‘Jesus may be in your heart, but Grandpa is in your bones’

I smiled when I read the title quote in the book ‘The Emotionally Healthy Leader’ by Peter Scazerro.  What he’s saying is that the amazing work of salvation is both instant and a journey.  We transfer Kingdoms, but we are formed and hardwired is so many different ways due to our upbringing, early influences and life’s experiences.

I’ve spent a good ten years now seeking to be aware of the ‘Grandpa in my bones’ – all the ways in which my ‘shadow’ displays itself in the day to day exchanges of life.  Scazerro’s book has to be one of the most helpful I’ve read recently, and his arguments are not only very helpful, but profoundly challenging.

I think of myself 20 years ago as a ‘leader’ and I raise my eyebrows at myself.  Most of us probably would.  There are countless things I wish I’d have done differently, things I’d have said differently.  There are people I treated in a certain way because of how I am, not because of who there were.  And to be honest, it still happens…but thank God I am almost always immediately aware of it…and most of the time, on reflection, I have the grace to say sorry.

Thing is, the amount of years in ministry or discipleship doesn’t always guarantee maturity or even a developing ‘getting better at it.’  It is perfectly possible to do 18 years in ministry but to do the same year again and again 18 times, learning nothing.  A much greater challenge is to grow through your leadership.  Stay humble.  Remain teachable.  Stick your hands up to getting it wrong.  Not only is this just the most honest way to be, it is also the healthiest.  Some of the worst examples of leadership are in those who haven’t received the gift of Robert Burns’ hopeful prayer:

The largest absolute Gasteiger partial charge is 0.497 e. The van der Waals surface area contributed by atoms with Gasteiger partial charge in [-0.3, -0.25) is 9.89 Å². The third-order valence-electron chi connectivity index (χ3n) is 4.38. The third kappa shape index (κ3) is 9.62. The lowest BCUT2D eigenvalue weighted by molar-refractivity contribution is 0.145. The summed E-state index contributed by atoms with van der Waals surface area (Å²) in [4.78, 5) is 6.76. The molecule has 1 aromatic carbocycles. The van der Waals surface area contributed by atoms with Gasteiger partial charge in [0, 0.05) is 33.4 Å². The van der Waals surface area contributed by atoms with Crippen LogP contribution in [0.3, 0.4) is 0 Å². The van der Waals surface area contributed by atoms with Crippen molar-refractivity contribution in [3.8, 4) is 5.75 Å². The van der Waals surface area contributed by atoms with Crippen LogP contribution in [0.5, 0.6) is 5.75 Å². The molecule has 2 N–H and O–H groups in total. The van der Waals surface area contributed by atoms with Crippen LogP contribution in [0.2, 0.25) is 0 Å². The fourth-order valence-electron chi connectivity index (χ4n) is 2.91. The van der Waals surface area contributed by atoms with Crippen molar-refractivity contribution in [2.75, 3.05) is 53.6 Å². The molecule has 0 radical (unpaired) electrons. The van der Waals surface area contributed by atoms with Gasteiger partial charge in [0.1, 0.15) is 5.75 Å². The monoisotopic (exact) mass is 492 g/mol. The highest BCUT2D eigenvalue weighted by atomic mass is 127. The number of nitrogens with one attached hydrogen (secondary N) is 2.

‘O wad some Pow’r the giftie gie us, tae see oursels as ithers see us.  It wid fae mony a blunder free us, an foolish notion!’

I quote that little line to myself more often that I’d like!

The ‘Grandpa in our bones’ is not good or bad.  It just is.  Our life has shaped us.  Our emotional and mental set up at this moment is the result of all the places we’ve been and what we’ve experienced.  Most important is the execise in becoming aware of the internal movements of our heart and make them the focus of our prayer.

Why?  Because that’s where the leader grows, develops, and where the gift within him/her is refreshed for the blessing of the body.  Let me leave you with another quite from Scazerro:

“Leading a church, an organisation, or a ministry that transforms the world requires more than the latest leadership strategies and techniques. Lasting change in churches and organisations requires men and women committed to leading from a deep and transformed inner life. We lead more out of who we are than out of what we do, strategic or otherwise. If we fail to recognise that who we are on the inside informs every aspect of our leadership, we will do damage to ourselves and those we lead.”

Last word to Richard Rohr:  ‘If you don’t transform your pain, you will transmit it.’

It is never to late to visit Grandpa.

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